PRINCELESS by Cam Jace Storykiller
Copyright©by Cameron Jace
January 15 2019
It had taken Venus time and arguments to convince her mother to buy her a new phone that matched today’s needs. Earlier, Mother had given her a battered old-school phone she once saw in an old age movie called the Matrix. Her mother called it a banana. A black phone that looked like a banana with a flip cover she had to push up to answer calls. Venus never used the cover. She never answered phones cause no one called her. No one knew she existed.
In fact, her contact list had one name on it: Mother.
But the new phone was up to date, and though checked daily by her mother, Venus learned how to hide files from her.
A hidden file on her phone hosted her well kept secret. She had written the code herself and kept it hidden from her mother.
Whenever possible, late at night, as her mother slept, Venus would type in the password and decrypt the file. She would lay in her bed in the dark and read with starry eyed.
It wasn’t a picture.
Not a video.
Not a voice message.
It was something about boys.
A book. The Brothers Grimm fairy tales. A lost masterpiece written more than two-hundred-years ago.
Mother forbid Venus from reading fairytales, not even watch Disney movies. She called them misleading. Stories and movies that convinced girls they have to be princesses and that a prince charming would someday come and save them.
From what exactly, the tales didn't elaborate. Mother hated the idea from the deepest, darkest graves in her heart.
“No one’s coming to save you,” Mother yelled at her after discovering Venus had watched the 1937 Disney version of Snow White and the Seven Dwarves on her phone. “You’re on your own.”
“It’s just a cartoon, Mother.”
“It will spoil you. You’re a kid. It will stay with you.”
“Yeah,” Venus rolled her eyes. “Like when you said ‘shit’ the day I was born. That stayed with me.”
Mother didn’t answer her because Venus didn’t actually utter the sentence. How could she defy her mother? It was just in her mind.
“Girls are not destined to become princesses,” her mother insisted. “If anything, women are better off without a prince.”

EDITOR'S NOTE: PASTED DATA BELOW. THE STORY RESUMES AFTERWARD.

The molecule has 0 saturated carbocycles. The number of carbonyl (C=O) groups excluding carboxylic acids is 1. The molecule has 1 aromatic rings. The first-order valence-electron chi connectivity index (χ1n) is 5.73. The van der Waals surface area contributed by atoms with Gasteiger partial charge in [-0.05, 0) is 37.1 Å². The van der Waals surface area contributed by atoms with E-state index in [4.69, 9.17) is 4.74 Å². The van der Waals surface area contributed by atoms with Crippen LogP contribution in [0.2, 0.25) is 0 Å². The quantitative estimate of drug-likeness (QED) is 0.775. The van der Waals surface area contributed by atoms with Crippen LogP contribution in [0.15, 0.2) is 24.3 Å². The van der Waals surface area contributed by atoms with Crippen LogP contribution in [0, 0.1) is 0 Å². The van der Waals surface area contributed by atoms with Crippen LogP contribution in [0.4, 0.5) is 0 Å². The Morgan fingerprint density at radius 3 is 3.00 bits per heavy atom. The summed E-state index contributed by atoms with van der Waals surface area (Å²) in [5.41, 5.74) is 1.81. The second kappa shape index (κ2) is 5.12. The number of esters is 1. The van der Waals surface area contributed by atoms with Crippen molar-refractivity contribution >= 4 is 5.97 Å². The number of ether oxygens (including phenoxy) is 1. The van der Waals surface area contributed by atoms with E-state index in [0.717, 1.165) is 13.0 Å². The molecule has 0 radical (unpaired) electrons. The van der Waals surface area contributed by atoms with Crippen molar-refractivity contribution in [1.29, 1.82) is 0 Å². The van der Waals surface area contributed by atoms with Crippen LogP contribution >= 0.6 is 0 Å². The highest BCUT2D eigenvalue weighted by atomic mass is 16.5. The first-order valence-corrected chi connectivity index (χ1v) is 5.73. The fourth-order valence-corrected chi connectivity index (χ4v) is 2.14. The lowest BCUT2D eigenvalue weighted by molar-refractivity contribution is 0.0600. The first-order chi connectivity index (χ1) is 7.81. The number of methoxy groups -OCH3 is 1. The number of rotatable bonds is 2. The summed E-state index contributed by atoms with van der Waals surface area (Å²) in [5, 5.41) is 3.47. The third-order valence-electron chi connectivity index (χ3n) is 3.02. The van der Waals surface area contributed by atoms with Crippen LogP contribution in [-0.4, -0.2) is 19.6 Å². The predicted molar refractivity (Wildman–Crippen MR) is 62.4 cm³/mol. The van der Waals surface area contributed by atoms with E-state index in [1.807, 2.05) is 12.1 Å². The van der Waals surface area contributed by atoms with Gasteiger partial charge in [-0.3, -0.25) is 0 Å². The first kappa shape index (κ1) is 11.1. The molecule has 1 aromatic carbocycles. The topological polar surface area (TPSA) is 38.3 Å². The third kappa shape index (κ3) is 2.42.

Still Venus read those stories of princesses in castles, in high towers, wearing dresses and going to dance balls, and most of all: finding love.
But only in the dark could she dream such fantasies. So much that she fell in love with the picture of the prince in the book. With his old stupid outfit, hat with a feather in it, and that cute smile. She so wished she would die of a poison apple, only to be revived by a prince who would love her and give her a chance to be whoever she wanted to be.
Venus’ door banged open.
Her mom’s silhouette stood by the door as if she were the boogeyman. Too late to hide the phone now.
“Why aren’t you asleep?” Mother said.
“You have to exercise tomorrow,” her mother approached. “What’s that on your phone.”
Venus froze. She handed the phone to her, hoping Mother wouldn’t be upset.
“Fucking prince again,” her Mother murmured.
Mother sat next to her on the edge of the bed, sighing. The look in her eyes both suggested anger and empathy. She actually feared for her daughter, but Venus couldn’t understand why.
“Was father a—“ Venus began.
“A prince?” Her mother squinted.
Venus nodded in silence.
“You’re such a smart girl,” Mother said, her voice hoarse but feeble. Venus hadn’t seen her mother shrug before. “He was…”
Venus smiled. She knew it. A prince, of course.
“For a couple of weeks,” said her mother.
Venus eyes widened.
“That’s what princes do,” Mother said. “They charm you for a couple of weeks then you realize you’ve been dragged to hell by the devil himself.”
“Was father the devil?”
“Who knows? He surely rivaled him,” Mother leaned forward, kissing her on the forehead. “I have an idea,” she said, touching her face. “How about I read you fairy tales?”
“You would?” Venus said.
“Yes,” her Mother said. “The real untold stories, not the rosey version disney wants to think is true.”
And thus began the darker education of Venus Wild.